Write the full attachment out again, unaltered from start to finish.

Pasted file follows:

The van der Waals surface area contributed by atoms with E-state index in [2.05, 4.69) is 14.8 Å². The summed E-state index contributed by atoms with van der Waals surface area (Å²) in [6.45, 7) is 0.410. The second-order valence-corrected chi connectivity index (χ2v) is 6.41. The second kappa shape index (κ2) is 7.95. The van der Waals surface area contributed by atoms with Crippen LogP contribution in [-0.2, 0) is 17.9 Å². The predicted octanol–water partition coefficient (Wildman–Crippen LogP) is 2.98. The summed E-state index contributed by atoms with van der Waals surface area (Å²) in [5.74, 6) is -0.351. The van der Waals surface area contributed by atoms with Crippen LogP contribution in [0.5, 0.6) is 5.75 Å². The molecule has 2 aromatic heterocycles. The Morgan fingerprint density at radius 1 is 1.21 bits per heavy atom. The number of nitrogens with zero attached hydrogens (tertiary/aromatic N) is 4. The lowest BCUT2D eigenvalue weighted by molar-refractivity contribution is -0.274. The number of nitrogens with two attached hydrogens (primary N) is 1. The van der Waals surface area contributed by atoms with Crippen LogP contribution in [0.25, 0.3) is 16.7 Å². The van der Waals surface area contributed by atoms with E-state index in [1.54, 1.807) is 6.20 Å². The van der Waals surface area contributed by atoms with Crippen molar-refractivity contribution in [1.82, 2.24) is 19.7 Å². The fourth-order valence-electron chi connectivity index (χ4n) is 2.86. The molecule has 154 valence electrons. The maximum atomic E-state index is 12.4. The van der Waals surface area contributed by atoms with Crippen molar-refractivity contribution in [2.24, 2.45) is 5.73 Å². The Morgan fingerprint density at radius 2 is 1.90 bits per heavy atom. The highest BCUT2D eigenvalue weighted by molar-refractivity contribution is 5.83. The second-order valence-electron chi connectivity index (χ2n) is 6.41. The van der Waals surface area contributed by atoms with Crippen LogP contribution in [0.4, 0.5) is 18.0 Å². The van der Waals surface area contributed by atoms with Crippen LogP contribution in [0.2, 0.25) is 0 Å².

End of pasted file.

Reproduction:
The van der Waals surface area contributed by atoms with E-state index in [2.05, 4.69) is 14.8 Å². The summed E-state index contributed by atoms with van der Waals surface area (Å²) in [6.45, 7) is 0.410. The second-order valence-corrected chi connectivity index (χ2v) is 6.41. The second kappa shape index (κ2) is 7.95. The van der Waals surface area contributed by atoms with Crippen LogP contribution in [-0.2, 0) is 17.9 Å². The predicted octanol–water partition coefficient (Wildman–Crippen LogP) is 2.98. The summed E-state index contributed by atoms with van der Waals surface area (Å²) in [5.74, 6) is -0.351. The van der Waals surface area contributed by atoms with Crippen LogP contribution in [0.5, 0.6) is 5.75 Å². The molecule has 2 aromatic heterocycles. The Morgan fingerprint density at radius 1 is 1.21 bits per heavy atom. The number of nitrogens with zero attached hydrogens (tertiary/aromatic N) is 4. The lowest BCUT2D eigenvalue weighted by molar-refractivity contribution is -0.274. The number of nitrogens with two attached hydrogens (primary N) is 1. The van der Waals surface area contributed by atoms with Crippen LogP contribution in [0.25, 0.3) is 16.7 Å². The van der Waals surface area contributed by atoms with E-state index in [1.54, 1.807) is 6.20 Å². The van der Waals surface area contributed by atoms with Crippen molar-refractivity contribution in [1.82, 2.24) is 19.7 Å². The fourth-order valence-electron chi connectivity index (χ4n) is 2.86. The molecule has 154 valence electrons. The maximum atomic E-state index is 12.4. The van der Waals surface area contributed by atoms with Crippen molar-refractivity contribution in [2.24, 2.45) is 5.73 Å². The Morgan fingerprint density at radius 2 is 1.90 bits per heavy atom. The highest BCUT2D eigenvalue weighted by molar-refractivity contribution is 5.83. The second-order valence-electron chi connectivity index (χ2n) is 6.41. The van der Waals surface area contributed by atoms with Crippen LogP contribution in [0.4, 0.5) is 18.0 Å². The van der Waals surface area contributed by atoms with Crippen LogP contribution in [0.2, 0.25) is 0 Å².